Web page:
In a call with reporters, Francis Collins said he thinks testing a vaccine in at least 10,000 people could potentially give enough evidence of safety and efficacy to clear it for wider use. U.S. late-stage vaccine trials launched so far aim to recruit up to 30,000 people.

“I would not expect to see, on the basis of what we know scientifically, that we would be at the point where the FDA could make such a judgment until considerably later than October 1st,” Collins said, referring to the U.S. Food and Drug Administration. “Maybe November or December would be my best bet.”

He added that he is confident that at least one of the six vaccines funded by the initiative will be shown to be safe and effective by the end of the year.

President Donald Trump said last week it was possible the United States would have a coronavirus vaccine before the Nov. 3 election, a more optimistic forecast on timing than anything suggested by his own White House health experts.

Collins expects that the first tens of millions of doses of vaccine produced in the United States will be allocated to those most in need, such as patients at higher risk of complications or front line healthcare workers.

The U.S. government has helped finance the development of several vaccines and therapies through the program aimed at accelerating access to medicines to fight COVID-19.

U.S. public health officials last month charged a group of independent scientists and ethicists with developing guidelines to determine who should get the first doses of a vaccine, once one becomes available.

Disclaimer: Fusion Media would like to remind you that the data contained in this website is not necessarily real-time nor accurate. All CFDs (stocks, indexes, futures) and Forex prices are not provided by exchanges but rather by market makers, and so prices may not be accurate and may differ from the actual market price, meaning prices are indicative and not appropriate for trading purposes. Therefore Fusion Media doesn`t bear any responsibility for any trading losses you might incur as a result of using this data.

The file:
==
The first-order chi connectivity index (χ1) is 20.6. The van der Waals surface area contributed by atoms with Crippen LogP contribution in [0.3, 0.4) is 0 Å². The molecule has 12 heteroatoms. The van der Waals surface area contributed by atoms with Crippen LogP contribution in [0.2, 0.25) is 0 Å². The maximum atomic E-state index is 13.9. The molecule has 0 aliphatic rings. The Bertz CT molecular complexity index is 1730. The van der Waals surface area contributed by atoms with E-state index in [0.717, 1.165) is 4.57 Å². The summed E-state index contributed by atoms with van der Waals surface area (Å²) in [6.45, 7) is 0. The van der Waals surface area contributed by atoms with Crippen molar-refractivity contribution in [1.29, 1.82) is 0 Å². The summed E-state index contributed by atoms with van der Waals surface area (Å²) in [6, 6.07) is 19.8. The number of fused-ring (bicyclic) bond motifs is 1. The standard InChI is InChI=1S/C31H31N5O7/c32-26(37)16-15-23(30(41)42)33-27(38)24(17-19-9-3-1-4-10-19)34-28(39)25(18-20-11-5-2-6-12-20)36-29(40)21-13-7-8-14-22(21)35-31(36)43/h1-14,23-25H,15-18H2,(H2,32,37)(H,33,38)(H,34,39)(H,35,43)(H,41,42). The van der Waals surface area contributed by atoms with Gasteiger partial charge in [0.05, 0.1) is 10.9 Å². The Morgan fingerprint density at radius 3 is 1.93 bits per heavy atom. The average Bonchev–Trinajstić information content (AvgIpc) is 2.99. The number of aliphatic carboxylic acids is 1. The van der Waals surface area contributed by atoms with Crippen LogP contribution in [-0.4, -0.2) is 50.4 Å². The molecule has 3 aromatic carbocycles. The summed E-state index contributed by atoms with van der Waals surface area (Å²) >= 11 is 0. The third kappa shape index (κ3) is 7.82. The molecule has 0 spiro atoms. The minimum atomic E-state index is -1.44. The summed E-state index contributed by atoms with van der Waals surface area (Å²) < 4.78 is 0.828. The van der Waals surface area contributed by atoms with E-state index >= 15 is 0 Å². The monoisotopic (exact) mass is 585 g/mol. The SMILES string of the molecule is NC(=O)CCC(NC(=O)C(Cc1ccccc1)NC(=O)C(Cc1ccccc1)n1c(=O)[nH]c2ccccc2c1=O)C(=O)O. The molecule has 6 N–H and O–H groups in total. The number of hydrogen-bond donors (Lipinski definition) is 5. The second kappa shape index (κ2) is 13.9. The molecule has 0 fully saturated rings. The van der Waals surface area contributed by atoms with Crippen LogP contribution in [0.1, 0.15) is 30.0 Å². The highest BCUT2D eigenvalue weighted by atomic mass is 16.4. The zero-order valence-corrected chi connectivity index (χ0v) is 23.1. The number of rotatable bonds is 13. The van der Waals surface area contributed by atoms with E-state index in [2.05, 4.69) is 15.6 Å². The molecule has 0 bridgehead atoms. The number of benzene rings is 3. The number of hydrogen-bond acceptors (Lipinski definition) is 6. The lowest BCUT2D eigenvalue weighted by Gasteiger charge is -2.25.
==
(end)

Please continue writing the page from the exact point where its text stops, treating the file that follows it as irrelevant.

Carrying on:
Fusion Media or anyone involved with Fusion Media will not accept any liability for loss or damage as a result of reliance on the information including data, quotes, charts and buy/sell signals contained within this website. Please be fully informed regarding the risks and costs associated with trading the financial markets, it is one of the riskiest investment forms possible.





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S&P 500 dips but index not far from record levels By Reuters


© Reuters. A man walks a dog in the shade past the New York Stock Exchange (NYSE) during hot weather in New York

By Caroline Valetkevitch

(Reuters) – The S&P 500 eased in afternoon trading on Thursday after briefly trading above its record closing high level for a second day, with the Dow also falling in the wake of a disappointing forecast from Cisco Systems Inc (O:).

The S&P 500 earlier broke above its record closing high of 3,386.15 from Feb. 19. Its intraday record high of 3,393.52 was also set on Feb. 19.

But an 11.6% slump in Cisco Systems Inc (O:) weighed on the Dow and S&P 500 after the company forecast first-quarter revenue and profit below estimates.

Apple Inc (O:) rose 1.4% to about $458.38, helping to support the Nasdaq.

Jobless claims fell below 1 million for the first time since efforts to curb the COVID-19 outbreak in the United States began five months ago.

Initial claims for state unemployment benefits decreased to 963,000 for the week ended Aug. 8, the lowest level since mid-March. But the expiration of a $600 weekly jobless supplement at the end of July likely contributed to the decline.

Data last week showed the economy has regained only 9.3 million jobs of the 22 million jobs lost between February and April, indicating a long road to reach pre-pandemic levels.

But Wall Street has recovered most of the trillions in market capitalization lost during the start of the pandemic and the tech-heavy Nasdaq was the first of the three major indexes to hit a record high in June. The Dow remains below its February peak.

“The outlook for earnings in the next few quarters seems to be getting watered down by a lot of big companies,” said Peter Tuz, president of Chase Investment Counsel in Charlottesville, Virginia.

“It’s making for a sluggish market without a real catalyst to push it up and over the hurdle for good,” he said.